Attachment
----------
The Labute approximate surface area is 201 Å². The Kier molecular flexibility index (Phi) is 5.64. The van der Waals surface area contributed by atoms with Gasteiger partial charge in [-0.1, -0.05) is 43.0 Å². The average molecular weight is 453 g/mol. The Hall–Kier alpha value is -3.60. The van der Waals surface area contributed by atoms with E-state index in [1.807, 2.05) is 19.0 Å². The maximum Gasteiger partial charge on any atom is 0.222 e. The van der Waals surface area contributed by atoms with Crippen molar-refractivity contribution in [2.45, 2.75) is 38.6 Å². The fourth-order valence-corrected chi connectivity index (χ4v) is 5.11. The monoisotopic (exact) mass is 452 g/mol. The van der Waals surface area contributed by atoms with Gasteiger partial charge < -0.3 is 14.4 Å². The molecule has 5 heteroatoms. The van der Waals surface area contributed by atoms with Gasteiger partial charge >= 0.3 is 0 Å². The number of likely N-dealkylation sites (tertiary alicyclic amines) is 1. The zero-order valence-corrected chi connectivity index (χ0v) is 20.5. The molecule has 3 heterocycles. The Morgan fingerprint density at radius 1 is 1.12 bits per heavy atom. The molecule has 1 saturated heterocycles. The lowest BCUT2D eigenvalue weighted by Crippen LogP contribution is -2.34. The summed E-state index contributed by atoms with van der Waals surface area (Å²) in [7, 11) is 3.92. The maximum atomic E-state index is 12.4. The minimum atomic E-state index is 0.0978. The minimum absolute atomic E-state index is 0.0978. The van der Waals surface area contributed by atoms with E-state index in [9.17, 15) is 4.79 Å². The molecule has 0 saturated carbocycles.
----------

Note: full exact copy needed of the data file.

The Labute approximate surface area is 201 Å². The Kier molecular flexibility index (Phi) is 5.64. The van der Waals surface area contributed by atoms with Gasteiger partial charge in [-0.1, -0.05) is 43.0 Å². The average molecular weight is 453 g/mol. The Hall–Kier alpha value is -3.60. The van der Waals surface area contributed by atoms with E-state index in [1.807, 2.05) is 19.0 Å². The maximum Gasteiger partial charge on any atom is 0.222 e. The van der Waals surface area contributed by atoms with Crippen molar-refractivity contribution in [2.45, 2.75) is 38.6 Å². The fourth-order valence-corrected chi connectivity index (χ4v) is 5.11. The monoisotopic (exact) mass is 452 g/mol. The van der Waals surface area contributed by atoms with Gasteiger partial charge < -0.3 is 14.4 Å². The molecule has 5 heteroatoms. The van der Waals surface area contributed by atoms with Gasteiger partial charge >= 0.3 is 0 Å². The number of likely N-dealkylation sites (tertiary alicyclic amines) is 1. The zero-order valence-corrected chi connectivity index (χ0v) is 20.5. The molecule has 3 heterocycles. The Morgan fingerprint density at radius 1 is 1.12 bits per heavy atom. The molecule has 1 saturated heterocycles. The lowest BCUT2D eigenvalue weighted by Crippen LogP contribution is -2.34. The summed E-state index contributed by atoms with van der Waals surface area (Å²) in [7, 11) is 3.92. The maximum atomic E-state index is 12.4. The minimum atomic E-state index is 0.0978. The minimum absolute atomic E-state index is 0.0978. The van der Waals surface area contributed by atoms with E-state index in [9.17, 15) is 4.79 Å². The molecule has 0 saturated carbocycles.